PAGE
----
Speaker: Martin Hagen, Universidad Carlos III de Madrid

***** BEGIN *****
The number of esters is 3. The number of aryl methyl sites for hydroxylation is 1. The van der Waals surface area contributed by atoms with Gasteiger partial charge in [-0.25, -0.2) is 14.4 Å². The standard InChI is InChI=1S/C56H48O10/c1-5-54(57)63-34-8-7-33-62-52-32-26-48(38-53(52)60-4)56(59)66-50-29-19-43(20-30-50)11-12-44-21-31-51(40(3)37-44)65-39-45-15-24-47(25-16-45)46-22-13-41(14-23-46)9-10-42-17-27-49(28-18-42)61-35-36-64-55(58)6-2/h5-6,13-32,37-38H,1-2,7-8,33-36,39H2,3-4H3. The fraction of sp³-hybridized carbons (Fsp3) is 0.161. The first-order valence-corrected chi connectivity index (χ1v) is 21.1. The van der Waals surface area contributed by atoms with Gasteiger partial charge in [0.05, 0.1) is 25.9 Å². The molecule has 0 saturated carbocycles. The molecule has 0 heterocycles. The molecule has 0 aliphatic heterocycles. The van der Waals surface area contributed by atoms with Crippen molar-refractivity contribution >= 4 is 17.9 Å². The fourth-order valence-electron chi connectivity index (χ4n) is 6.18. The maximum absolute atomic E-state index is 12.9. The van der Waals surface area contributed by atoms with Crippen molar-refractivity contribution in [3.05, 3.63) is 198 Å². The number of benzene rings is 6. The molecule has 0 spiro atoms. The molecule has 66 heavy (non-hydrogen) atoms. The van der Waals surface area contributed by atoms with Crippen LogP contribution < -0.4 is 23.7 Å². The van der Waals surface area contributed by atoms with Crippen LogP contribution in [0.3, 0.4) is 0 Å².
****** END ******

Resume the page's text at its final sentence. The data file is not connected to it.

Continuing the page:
"This paper offers a novel perspective on refugee relocation in the European Union. In 2015, Greece and Italy experienced a dramatic influx of migrants. The European Commission responded by relocating refugees to other EU Member States. The latter received a fixed payment for each person they were willing to host, yet they accepted only a small number. Why did the Commission use such a "fi xed-price mechanism"? And were there better alternatives? The main issue, we argue, is that national governments have private information on their costs of asylum provision. Modeling refugee relocation as a procurement problem, we provide a rationale for the use of a fixed-price mechanism: it is the only mechanism that eliminates all forms of strategic behavior by individual countries and coalitions. In addition, we characterize the mechanisms that become available under weaker notions of strategicrobustness. While they are more flexible than fixed prices, a numerical simulation suggests that the potential increase in relocations would have likely been minor. Overall, our fi ndings offer a normative justification for the EU's handling of the "refugee crisis".